I thought we might have a bit of news from Africa that holds out some optimism despite the horrors of the last 24 years.
Bizimana gave us a report concerning his visits to Congo DR and he is going also to Rwanda and Burundi.
You will note that there have been over 5 million killed in the wars there since 1990.
I have visited CCG Goma and numbers of projects of CCG members in Goma and Masisi.
Also I have taken them three computers for Goma Internet cafe as Jean Paul had sent me funds to purchase them.
They have the Internet Cafe Project which includes a computer training center.
Also I have visited a Maize project of 17 Acres and the Irish Potatoes Project of 1 Acres and the Project of 70 goats. In Masisi, and also there in the Congo, like Masisi, to get to the project areas we had to walk 24 km.
Also in DR Congo Communication is very very poor, no roads to access areas of CCG Operations. People have to walk. Also we did not [have accommodation. We were] just sleeping in tents.
Also I have visited the stones area but I noted that to deal with the stones business we will need to register a company so we can be safe.
Mudimba Muhindo came to Goma to meet me. He came by flight because the road from Beni to Goma is not safe. The rebels are still killing people there. About five million people are estimated to have died in the DRC's back-to-back wars since the late 1990s.
Suspected Ugandan rebels killed as many as 100 people in a spate of attacks in Eastern Democratic Republic of the Congo in recent days, DRC officials said on Monday. That is a sign of how armed groups continue to pose a security threat to the country.
From Thursday through Saturday, machete, and gun-wielding attackers, some dressed in DRC army uniforms, targeted several villages near the gold-trading town of Beni, about 150 miles north of the regional capital, Goma, said Feller Lutahichirwa, the North Kivu deputy provincial governor. The attackers slit the throats of most of the victims, including women and children, so aid and military officials said.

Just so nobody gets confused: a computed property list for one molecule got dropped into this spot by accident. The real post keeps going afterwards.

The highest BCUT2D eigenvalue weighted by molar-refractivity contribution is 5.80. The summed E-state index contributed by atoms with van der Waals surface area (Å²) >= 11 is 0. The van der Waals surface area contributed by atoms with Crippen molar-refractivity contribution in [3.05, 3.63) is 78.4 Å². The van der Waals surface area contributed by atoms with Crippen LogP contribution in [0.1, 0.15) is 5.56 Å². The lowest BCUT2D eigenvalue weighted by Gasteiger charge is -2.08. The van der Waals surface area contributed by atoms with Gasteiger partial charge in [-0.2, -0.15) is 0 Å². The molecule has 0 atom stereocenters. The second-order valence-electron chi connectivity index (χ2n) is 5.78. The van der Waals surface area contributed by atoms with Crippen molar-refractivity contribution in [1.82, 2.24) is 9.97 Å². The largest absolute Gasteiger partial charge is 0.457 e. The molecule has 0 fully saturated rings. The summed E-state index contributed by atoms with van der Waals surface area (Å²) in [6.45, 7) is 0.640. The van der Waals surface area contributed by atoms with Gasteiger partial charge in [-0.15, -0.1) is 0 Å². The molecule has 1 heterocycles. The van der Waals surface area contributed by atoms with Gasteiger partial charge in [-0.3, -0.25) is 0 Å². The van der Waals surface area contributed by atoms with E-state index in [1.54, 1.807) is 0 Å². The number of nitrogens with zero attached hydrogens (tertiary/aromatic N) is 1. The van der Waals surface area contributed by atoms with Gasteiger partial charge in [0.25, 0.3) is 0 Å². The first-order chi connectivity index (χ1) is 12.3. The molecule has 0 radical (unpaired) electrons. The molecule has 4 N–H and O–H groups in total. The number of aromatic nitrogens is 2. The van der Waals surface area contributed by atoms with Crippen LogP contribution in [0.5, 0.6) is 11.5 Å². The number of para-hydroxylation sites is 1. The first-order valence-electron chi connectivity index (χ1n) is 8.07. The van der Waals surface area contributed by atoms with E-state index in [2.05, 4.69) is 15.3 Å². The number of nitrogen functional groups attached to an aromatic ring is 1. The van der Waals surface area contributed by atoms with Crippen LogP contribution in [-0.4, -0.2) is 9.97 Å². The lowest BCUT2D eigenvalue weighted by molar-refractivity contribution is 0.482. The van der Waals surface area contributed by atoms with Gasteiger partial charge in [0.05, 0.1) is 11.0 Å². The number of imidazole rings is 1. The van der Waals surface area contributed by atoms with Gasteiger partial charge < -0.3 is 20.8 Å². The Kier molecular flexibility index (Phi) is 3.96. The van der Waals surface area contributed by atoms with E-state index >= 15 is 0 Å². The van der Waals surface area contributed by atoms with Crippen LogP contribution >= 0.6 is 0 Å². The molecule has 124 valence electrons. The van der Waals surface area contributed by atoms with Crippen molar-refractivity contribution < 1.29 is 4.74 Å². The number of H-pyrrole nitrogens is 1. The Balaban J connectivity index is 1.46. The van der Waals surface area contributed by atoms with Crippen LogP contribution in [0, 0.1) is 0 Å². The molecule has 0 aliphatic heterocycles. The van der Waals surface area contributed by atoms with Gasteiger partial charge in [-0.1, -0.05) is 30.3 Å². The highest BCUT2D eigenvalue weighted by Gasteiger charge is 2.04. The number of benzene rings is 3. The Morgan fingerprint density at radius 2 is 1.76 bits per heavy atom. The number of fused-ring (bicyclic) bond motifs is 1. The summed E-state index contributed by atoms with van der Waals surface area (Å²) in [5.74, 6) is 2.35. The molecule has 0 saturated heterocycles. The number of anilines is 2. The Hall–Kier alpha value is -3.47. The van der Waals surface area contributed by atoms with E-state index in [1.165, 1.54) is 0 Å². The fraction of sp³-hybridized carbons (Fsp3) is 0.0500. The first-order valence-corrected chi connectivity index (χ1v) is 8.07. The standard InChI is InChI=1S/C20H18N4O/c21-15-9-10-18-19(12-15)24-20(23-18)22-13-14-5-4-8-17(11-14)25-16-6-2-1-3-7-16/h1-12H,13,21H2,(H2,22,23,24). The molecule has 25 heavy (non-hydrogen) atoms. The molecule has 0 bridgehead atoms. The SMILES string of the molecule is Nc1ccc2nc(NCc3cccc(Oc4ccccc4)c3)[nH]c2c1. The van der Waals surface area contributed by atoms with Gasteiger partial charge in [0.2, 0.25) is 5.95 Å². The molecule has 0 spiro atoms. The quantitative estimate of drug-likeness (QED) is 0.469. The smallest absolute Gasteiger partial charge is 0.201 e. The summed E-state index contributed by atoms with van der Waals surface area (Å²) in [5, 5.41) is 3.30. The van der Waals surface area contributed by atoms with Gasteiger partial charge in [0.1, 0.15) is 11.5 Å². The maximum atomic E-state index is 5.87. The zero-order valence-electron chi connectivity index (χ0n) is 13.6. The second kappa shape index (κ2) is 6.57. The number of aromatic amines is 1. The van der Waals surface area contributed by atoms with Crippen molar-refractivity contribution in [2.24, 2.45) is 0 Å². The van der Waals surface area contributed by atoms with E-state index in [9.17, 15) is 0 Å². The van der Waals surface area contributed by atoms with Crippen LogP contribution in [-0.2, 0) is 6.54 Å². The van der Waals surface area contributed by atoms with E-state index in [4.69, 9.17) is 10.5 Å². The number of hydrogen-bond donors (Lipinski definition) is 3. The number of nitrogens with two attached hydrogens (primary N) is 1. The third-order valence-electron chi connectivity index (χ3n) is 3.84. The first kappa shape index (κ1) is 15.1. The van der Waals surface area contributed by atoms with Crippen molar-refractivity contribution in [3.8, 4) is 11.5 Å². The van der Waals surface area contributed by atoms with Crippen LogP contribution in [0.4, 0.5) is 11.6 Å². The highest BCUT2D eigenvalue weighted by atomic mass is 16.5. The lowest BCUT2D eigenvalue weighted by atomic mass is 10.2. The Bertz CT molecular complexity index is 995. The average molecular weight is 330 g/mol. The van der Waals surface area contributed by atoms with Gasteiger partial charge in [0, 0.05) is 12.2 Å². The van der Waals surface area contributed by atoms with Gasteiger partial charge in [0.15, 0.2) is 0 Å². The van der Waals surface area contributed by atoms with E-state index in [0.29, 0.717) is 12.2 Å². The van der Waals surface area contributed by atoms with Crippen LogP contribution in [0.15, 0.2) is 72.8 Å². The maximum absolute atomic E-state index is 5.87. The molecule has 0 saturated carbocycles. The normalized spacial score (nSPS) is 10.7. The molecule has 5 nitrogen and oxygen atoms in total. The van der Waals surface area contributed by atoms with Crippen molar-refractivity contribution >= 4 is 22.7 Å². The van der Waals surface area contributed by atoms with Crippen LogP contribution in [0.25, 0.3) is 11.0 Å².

DRC officials and aid agencies blamed this and other recent attacks on the Allied Democratic Forces, a secretive rebel group founded by a Ugandan radical Islamist sect in the 1990s.
The ADF has sought to use the DRC as a springboard to topple the Ugandan government. The group waged a bloody insurgency in Uganda until around 2000, when it fled a Ugandan army offensive and established bases in the largely ungoverned eastern DRC.
The ADF is a coalition of Islamist sects and local opposition forces opposed to the Ugandan government. Originally based in Western Uganda, ADF now operates in the Democratic Republic of the Congo and is considered a terrorist organisation. Video: 2013 Ugandan government alongside other humanitarian relief agencies moves to relocate Congolese refugees to a permanent camp, as a result of the ADF, The ADF is a small militant group based and operating in the border area between eastern Democratic Republic of Congo (DRC) and south-western Uganda. It was founded in Uganda in 1989 by its leader, Sheikh Jamil Mukulu, a radical Islamist who aimed to overthrow the government of President Yoweri Museveni and replace it with a loosely defined Islamist administration.
Mudimba said most of CCG people left Beni some are in local camp others are in camps in Uganda and Rwanda so no CCG people killed because they were advised to leave danger zones and fled to safe places.
I noted that most of travel in DR Congo requires flights which are very expensive that is why inductions have been delayed as in Eastern DR Congo they are rebuilding the development as all was destroyed by the war so arrangements of groups who are not yet inducted is in progress as soon as possible.
Also we plan to plant Maize factory in Goma because the people of Goma are supplied maize flour from Uganda, Rwanda and Kenya. No factory is there. I noted to have a factory installed will cost $7500 USD. Their harvested maize corns are sold outside of DR Congo to be milled and to be sold to them again.
Yours faithfully Bizimana Bosco
(National Coordinator Uganda and Senior Project Officer East and Central Africa)
We can see how life has been hard for them but many of the CCG refugees are in camps in Uganda and in the DRC. Burundi is a little safer for them. They try hard and they are looking after one another. The Internet cafes of CCG are also used as an educational forum for the schools as our way of assisting the education of the children. We usually provide that free but adults pay.
Please pray for them and for the development that they are undertaking.